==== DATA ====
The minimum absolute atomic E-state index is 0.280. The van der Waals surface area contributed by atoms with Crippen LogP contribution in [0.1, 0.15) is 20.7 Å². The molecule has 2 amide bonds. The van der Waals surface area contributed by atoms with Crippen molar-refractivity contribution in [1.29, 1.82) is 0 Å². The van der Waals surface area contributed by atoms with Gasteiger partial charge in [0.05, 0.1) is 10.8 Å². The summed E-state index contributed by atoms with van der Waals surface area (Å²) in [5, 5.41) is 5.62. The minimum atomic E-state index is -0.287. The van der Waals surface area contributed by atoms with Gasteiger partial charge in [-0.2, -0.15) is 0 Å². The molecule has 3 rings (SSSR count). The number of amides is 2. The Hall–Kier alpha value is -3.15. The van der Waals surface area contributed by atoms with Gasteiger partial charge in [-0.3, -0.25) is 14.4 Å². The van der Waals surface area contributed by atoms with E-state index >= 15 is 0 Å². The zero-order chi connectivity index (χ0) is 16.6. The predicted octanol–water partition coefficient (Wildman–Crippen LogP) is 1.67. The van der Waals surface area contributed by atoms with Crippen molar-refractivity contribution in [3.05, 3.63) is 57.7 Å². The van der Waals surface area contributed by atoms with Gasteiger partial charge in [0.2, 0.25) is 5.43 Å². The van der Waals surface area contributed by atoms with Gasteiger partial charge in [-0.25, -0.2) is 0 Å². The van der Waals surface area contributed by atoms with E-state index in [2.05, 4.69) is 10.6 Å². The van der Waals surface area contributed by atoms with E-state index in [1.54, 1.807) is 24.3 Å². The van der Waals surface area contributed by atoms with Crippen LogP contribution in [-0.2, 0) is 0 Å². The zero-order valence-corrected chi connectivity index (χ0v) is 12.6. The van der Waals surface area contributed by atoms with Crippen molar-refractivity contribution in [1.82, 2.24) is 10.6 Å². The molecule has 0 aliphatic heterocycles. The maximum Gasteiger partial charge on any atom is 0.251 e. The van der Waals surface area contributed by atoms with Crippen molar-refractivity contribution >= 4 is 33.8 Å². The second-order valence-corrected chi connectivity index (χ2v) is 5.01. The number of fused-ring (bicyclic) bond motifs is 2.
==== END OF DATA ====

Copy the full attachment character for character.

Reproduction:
The minimum absolute atomic E-state index is 0.280. The van der Waals surface area contributed by atoms with Crippen LogP contribution in [0.1, 0.15) is 20.7 Å². The molecule has 2 amide bonds. The van der Waals surface area contributed by atoms with Crippen molar-refractivity contribution in [1.29, 1.82) is 0 Å². The van der Waals surface area contributed by atoms with Gasteiger partial charge in [0.05, 0.1) is 10.8 Å². The summed E-state index contributed by atoms with van der Waals surface area (Å²) in [5, 5.41) is 5.62. The minimum atomic E-state index is -0.287. The van der Waals surface area contributed by atoms with Gasteiger partial charge in [-0.2, -0.15) is 0 Å². The molecule has 3 rings (SSSR count). The number of amides is 2. The Hall–Kier alpha value is -3.15. The van der Waals surface area contributed by atoms with Gasteiger partial charge in [-0.3, -0.25) is 14.4 Å². The van der Waals surface area contributed by atoms with E-state index >= 15 is 0 Å². The zero-order chi connectivity index (χ0) is 16.6. The predicted octanol–water partition coefficient (Wildman–Crippen LogP) is 1.67. The van der Waals surface area contributed by atoms with Crippen molar-refractivity contribution in [3.05, 3.63) is 57.7 Å². The van der Waals surface area contributed by atoms with Gasteiger partial charge in [0.2, 0.25) is 5.43 Å². The van der Waals surface area contributed by atoms with Gasteiger partial charge in [-0.25, -0.2) is 0 Å². The van der Waals surface area contributed by atoms with E-state index in [2.05, 4.69) is 10.6 Å². The van der Waals surface area contributed by atoms with E-state index in [1.54, 1.807) is 24.3 Å². The van der Waals surface area contributed by atoms with Crippen LogP contribution in [-0.2, 0) is 0 Å². The zero-order valence-corrected chi connectivity index (χ0v) is 12.6. The van der Waals surface area contributed by atoms with Crippen molar-refractivity contribution in [1.82, 2.24) is 10.6 Å². The molecule has 0 aliphatic heterocycles. The maximum Gasteiger partial charge on any atom is 0.251 e. The van der Waals surface area contributed by atoms with Crippen molar-refractivity contribution >= 4 is 33.8 Å². The second-order valence-corrected chi connectivity index (χ2v) is 5.01. The number of fused-ring (bicyclic) bond motifs is 2.